17. Your last sentence says it all.  Our public schools have some great teachers who do try to challenge the kids, but some of the administrators and principals are squarely in the anti-intellectual camp.  There also seems to be an attitude, in our society at large and not my particular school district, of animosity toward gifted children and their parents.  It’s like, “Your kid is gifted, you should be happy with that, she’ll learn no matter what and how DARE you expect a public education appropriate to her abilities when there are other children who are struggling, you elitist snob.”  As if being smart is all you need.  As if bright minds aren’t wasted every day in our soul-sucking public school classrooms.  

  18. I’m glad my AP courses in high school were very rigorous. I am over-prepared for college.as for class size… I went to public school all my life and my classes were always around 30-35 kids.. it probably would be better to have smaller class sizes. but… what can you do. there’s so much complexity to the education system; it can’t really be reformed.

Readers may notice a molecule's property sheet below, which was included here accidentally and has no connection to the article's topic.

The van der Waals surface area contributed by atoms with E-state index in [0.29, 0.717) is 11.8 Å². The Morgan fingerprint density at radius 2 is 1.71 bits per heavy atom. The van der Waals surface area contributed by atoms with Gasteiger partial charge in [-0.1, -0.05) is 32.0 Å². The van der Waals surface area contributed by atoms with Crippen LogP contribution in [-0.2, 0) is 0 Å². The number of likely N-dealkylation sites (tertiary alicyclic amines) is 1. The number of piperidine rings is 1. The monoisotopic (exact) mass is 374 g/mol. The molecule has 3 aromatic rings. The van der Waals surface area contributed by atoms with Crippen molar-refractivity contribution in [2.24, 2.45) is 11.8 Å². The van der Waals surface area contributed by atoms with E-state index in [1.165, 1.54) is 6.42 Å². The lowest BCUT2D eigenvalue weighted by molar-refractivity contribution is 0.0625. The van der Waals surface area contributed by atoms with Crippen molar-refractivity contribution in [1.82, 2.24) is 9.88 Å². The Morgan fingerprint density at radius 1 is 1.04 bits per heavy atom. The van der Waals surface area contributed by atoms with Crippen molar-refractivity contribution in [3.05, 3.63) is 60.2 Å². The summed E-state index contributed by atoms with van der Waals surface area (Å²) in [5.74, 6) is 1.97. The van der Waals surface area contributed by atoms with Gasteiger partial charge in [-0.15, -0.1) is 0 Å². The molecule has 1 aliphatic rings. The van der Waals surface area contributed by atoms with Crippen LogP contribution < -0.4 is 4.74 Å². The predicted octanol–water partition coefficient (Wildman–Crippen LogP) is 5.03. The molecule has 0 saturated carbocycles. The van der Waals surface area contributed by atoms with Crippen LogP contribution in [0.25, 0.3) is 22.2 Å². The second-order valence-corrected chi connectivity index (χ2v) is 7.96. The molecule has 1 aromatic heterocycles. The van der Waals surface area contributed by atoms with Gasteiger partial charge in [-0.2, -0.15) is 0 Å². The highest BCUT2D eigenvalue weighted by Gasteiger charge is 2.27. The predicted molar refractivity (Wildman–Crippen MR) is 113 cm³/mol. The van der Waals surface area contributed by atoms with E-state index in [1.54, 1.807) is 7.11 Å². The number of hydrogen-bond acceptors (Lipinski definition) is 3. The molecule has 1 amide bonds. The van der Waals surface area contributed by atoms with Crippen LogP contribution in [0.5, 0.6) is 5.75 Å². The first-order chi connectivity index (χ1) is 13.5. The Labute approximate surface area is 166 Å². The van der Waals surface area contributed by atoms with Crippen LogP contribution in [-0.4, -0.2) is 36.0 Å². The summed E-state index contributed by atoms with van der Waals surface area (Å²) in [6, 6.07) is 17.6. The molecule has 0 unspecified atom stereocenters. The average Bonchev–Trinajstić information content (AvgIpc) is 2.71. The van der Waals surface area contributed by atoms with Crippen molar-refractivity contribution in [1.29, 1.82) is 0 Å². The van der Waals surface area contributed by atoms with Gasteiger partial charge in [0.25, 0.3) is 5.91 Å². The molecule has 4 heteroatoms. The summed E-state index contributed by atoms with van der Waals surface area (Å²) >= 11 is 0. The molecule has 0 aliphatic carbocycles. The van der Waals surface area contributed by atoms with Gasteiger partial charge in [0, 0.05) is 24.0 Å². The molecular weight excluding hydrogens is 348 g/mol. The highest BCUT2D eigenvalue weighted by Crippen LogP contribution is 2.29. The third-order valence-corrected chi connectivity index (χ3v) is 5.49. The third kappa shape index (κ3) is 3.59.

19. Did I ever tell you about the time I caught my daughter and her best friend INTENTIONALLY “dumbing down” their English essays so they would not be accused of plagiarism?!? I am not kidding. Apparently they had been warned as a class that if their papers were “too good” the teacher would “assume they had cheated”. ??!?!?!?!?!?!? Wow, did they get an earful from me. I told them to fix the papers, turn in their best work, and if they were challenged, I would personally storm the gates of the school district to defend them. Grr. Lisa